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The subject of internships has hit the headlines over recent months – and not always for the right reasons. Firms have been criticised for exploiting interns by expecting them to work long hours for no pay. There’s also been much debate about social mobility, with concerns that internships are only open to the privileged few from well-off families, who can use their connections to secure placements in high profile firms.
Managed well, internships can be a win-win situation. The individual (usually a graduate looking to get on the career ladder in a particular profession) gets meaningful work experience and a chance to build their knowledge and skills. The business gets a new, usually enthusiastic member of staff, albeit for a short time, who brings fresh eyes and can help the business develop new insights.
If interns are brought in without proper thought and guidance, however, it can badly misfire. Costly mistakes are made, productivity in the team dips and a disgruntled intern, who feels they have been unfairly treated, can cause long-term damage to the corporate reputation.
So how do you decide if internships will work for your business – and what do you need to do to make sure it’s a positive experience for both parties?
Assess your readiness
Think carefully about whether you want an intern, or are really just looking for an extra pair of hands. If you are willing to help an intern develop their skills and can provide them with interesting and varied work in their area of interest, it’s a model that could work well for you. If you just need someone to do data entry and make the tea, however, you might be better looking for a permanent member of staff who can pick those duties up on an ongoing basis. Make sure if you are thinking of taking an intern on, that you have the ability to support them, ideally by providing a dedicated person to mentor them, supervise their work and deal with any issues. Larger organisations typically have the infrastructure to support this, but it can be more challenging in a small-to-medium-sized business where people are already stretched.
Be clear about the law
The CIPD’s guidance on the issue of whether interns should be compensated is clear. “Paying interns is not only the right thing to do, but it also helps to widen access to internships more generally and increases the pool of talent that employers can draw from”, says its employers guide. Put plainly, if you pay people, they will feel valued and are more likely to show commitment to the role while they are with you, and to go the extra mile for the business when needed. From a legal perspective, if someone is undertaking ‘work’ for your business, has a list of duties and is working set hours, they count as a ‘worker’ and are entitled to the National Minimum Wage – even if there is no written contract in place.
Recruit with care
An intern may only be joining your business for a short time, but you need to pay as much care and attention to recruiting them as you would to taking on a permanent member of staff. Advertise the position widely so that you have access to the widest possible pool of candidates. Look at how people’s existing skills and qualifications can be put to good use in the business and what they would need to learn before they can become useful. Be aware that people putting themselves forward for internships may have limited interview experience, so may not come across as polished and professional straight away. This may be an occasion when you need to recruit for attitude and potential, rather than finding someone who is the ‘finished article’.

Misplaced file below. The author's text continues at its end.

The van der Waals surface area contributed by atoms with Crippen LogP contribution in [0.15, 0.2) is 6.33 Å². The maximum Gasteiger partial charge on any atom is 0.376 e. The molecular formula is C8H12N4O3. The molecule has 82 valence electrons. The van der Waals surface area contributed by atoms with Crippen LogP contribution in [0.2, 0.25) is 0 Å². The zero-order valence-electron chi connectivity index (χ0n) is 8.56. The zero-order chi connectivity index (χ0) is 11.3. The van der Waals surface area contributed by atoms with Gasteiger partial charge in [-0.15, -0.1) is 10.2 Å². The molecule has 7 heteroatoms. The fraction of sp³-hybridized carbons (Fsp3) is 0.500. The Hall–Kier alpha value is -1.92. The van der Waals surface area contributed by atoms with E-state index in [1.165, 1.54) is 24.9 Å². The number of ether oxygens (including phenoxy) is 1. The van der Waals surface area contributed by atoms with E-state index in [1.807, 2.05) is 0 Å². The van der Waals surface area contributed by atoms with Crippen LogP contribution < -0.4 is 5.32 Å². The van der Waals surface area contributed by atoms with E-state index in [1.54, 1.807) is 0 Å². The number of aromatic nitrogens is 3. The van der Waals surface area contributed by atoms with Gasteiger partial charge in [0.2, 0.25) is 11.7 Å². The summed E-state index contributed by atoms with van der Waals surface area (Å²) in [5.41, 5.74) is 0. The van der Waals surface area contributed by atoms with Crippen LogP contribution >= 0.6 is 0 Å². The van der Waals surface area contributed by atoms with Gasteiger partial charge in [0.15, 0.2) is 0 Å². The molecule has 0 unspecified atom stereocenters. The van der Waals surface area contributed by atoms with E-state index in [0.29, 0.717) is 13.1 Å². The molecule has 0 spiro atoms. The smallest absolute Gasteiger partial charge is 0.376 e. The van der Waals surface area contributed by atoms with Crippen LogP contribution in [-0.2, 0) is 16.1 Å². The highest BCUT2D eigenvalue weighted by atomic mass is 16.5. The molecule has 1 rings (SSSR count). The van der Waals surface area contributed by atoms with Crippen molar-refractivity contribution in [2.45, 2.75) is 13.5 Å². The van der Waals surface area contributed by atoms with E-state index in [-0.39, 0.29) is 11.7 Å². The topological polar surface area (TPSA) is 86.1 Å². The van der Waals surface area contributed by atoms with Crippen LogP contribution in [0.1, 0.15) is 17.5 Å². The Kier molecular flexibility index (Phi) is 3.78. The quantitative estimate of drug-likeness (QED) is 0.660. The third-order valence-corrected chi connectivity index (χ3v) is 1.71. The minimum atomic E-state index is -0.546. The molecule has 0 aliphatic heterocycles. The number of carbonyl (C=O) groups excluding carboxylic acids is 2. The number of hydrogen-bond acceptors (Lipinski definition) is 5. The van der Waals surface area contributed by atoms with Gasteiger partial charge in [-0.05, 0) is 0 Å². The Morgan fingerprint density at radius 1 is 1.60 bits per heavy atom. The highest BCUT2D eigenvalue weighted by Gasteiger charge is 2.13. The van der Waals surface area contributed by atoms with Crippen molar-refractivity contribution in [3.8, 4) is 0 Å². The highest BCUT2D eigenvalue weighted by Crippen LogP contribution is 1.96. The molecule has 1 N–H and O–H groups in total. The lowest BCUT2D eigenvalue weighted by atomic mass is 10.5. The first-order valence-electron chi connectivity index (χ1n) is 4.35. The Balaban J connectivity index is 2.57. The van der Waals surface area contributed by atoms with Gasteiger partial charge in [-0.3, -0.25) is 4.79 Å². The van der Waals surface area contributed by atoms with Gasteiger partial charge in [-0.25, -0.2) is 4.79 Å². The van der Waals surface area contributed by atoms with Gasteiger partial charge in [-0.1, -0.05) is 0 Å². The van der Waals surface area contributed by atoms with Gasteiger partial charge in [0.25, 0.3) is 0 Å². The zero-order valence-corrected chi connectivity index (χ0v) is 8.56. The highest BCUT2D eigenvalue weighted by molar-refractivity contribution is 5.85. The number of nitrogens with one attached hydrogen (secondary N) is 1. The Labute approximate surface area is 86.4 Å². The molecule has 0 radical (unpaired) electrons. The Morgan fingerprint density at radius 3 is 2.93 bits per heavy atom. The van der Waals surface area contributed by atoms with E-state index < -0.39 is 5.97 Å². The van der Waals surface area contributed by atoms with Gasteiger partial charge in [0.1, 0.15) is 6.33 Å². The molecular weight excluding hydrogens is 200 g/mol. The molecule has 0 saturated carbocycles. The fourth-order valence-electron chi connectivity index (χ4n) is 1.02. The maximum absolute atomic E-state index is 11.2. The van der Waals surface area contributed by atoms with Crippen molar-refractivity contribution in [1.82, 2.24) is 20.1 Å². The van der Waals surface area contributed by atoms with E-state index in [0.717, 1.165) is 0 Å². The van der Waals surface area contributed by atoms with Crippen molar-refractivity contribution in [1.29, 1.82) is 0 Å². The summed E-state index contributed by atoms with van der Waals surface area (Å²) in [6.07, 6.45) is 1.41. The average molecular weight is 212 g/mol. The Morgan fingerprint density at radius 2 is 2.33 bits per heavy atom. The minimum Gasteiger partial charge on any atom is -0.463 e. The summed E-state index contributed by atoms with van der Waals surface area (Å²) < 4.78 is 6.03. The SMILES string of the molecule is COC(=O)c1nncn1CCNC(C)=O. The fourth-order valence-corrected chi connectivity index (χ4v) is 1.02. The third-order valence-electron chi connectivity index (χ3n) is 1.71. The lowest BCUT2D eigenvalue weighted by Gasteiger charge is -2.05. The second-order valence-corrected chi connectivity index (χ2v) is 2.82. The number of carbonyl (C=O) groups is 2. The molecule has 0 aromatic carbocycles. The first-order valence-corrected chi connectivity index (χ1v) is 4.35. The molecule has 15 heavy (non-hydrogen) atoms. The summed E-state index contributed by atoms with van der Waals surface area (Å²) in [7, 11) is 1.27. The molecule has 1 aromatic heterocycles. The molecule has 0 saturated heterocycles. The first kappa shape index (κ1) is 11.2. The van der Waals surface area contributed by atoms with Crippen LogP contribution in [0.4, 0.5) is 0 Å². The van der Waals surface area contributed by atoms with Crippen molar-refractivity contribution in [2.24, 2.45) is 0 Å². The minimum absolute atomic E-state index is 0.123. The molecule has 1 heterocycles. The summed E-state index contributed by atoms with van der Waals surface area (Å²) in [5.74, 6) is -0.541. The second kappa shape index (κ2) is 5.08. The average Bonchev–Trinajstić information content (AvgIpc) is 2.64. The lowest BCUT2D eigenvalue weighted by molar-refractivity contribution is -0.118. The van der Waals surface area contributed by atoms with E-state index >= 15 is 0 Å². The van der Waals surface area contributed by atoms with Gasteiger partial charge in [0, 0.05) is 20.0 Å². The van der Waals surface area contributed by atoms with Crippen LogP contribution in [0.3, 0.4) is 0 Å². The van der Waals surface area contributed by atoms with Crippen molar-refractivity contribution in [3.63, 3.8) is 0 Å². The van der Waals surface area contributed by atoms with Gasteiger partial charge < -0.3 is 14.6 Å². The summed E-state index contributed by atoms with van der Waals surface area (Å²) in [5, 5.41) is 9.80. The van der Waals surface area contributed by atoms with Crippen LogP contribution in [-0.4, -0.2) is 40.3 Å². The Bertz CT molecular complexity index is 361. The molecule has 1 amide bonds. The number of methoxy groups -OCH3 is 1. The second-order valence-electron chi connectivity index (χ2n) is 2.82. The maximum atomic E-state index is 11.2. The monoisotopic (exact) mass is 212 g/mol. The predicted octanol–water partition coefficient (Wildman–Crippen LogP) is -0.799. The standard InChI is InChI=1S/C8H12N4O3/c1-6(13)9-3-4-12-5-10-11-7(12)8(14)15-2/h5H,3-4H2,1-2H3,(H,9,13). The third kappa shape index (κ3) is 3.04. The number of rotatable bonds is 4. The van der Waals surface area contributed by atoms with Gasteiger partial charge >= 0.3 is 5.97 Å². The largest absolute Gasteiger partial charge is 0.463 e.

Get off to a good start
If someone is only going to be with you on an interim basis, you need to make sure they get off to a flying start. Organise a comprehensive induction programme that covers business background, key people and health and safety information. Make sure interns are absolutely clear about what their duties will be, what’s expected of them, who they will be reporting to and who they can go to if they have issues or questions. If you bring someone in with the vague idea of them ‘helping out’, you are effectively setting them up for failure. They need clear objectives and regular check-ins to assess how they are getting on. It’s also important to recognise that if you are bringing in a graduate or young person, this could be their first experience of working life and they will need support in understanding ‘the way things are done around here’.
Manage expectations – and end well
Be absolutely clear from the outset about how long the internship you are offering will last – and if there is any realistic prospect of it turning into a permanent role. Clarify what level of training—formal or informal—your intern can expect and how their progress will be monitored and supported. A review at the end of an internship is a great way to help people think about what they have learnt and what their next steps are; and for the business to assess how useful the placement has been and what it might do differently next time.
The CIPD has a voluntary code of practice for running internships as well as a handy checklist for employers. Visit www.cipd.co.uk for details.
If you’re looking to hire HR talent or searching for your next move in HR please contact Wade Macdonald today.